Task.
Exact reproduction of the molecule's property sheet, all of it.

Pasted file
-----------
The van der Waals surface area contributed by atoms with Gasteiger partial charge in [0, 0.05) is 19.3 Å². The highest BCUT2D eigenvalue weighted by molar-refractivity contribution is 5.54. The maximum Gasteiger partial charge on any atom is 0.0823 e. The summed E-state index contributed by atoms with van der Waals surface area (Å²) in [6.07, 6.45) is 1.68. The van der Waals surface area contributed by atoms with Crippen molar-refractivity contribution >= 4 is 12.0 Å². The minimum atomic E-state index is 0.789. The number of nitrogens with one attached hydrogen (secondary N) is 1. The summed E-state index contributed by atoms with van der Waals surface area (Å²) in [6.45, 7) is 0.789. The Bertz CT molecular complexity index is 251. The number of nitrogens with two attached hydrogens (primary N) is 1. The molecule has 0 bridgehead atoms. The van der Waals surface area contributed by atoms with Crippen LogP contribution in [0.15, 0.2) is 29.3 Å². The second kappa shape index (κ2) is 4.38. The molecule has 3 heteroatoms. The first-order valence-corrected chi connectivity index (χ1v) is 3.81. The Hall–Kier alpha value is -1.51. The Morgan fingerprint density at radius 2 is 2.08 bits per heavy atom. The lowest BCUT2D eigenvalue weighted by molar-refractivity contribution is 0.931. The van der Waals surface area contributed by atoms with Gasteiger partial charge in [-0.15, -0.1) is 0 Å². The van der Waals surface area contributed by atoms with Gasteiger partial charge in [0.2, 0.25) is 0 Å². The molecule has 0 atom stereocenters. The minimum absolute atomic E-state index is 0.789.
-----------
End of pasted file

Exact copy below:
The van der Waals surface area contributed by atoms with Gasteiger partial charge in [0, 0.05) is 19.3 Å². The highest BCUT2D eigenvalue weighted by molar-refractivity contribution is 5.54. The maximum Gasteiger partial charge on any atom is 0.0823 e. The summed E-state index contributed by atoms with van der Waals surface area (Å²) in [6.07, 6.45) is 1.68. The van der Waals surface area contributed by atoms with Crippen molar-refractivity contribution >= 4 is 12.0 Å². The minimum atomic E-state index is 0.789. The number of nitrogens with one attached hydrogen (secondary N) is 1. The summed E-state index contributed by atoms with van der Waals surface area (Å²) in [6.45, 7) is 0.789. The Bertz CT molecular complexity index is 251. The number of nitrogens with two attached hydrogens (primary N) is 1. The molecule has 0 bridgehead atoms. The van der Waals surface area contributed by atoms with Crippen LogP contribution in [0.15, 0.2) is 29.3 Å². The second kappa shape index (κ2) is 4.38. The molecule has 3 heteroatoms. The first-order valence-corrected chi connectivity index (χ1v) is 3.81. The Hall–Kier alpha value is -1.51. The Morgan fingerprint density at radius 2 is 2.08 bits per heavy atom. The lowest BCUT2D eigenvalue weighted by molar-refractivity contribution is 0.931. The van der Waals surface area contributed by atoms with Gasteiger partial charge in [-0.15, -0.1) is 0 Å². The van der Waals surface area contributed by atoms with Gasteiger partial charge in [0.2, 0.25) is 0 Å². The molecule has 0 atom stereocenters. The minimum absolute atomic E-state index is 0.789.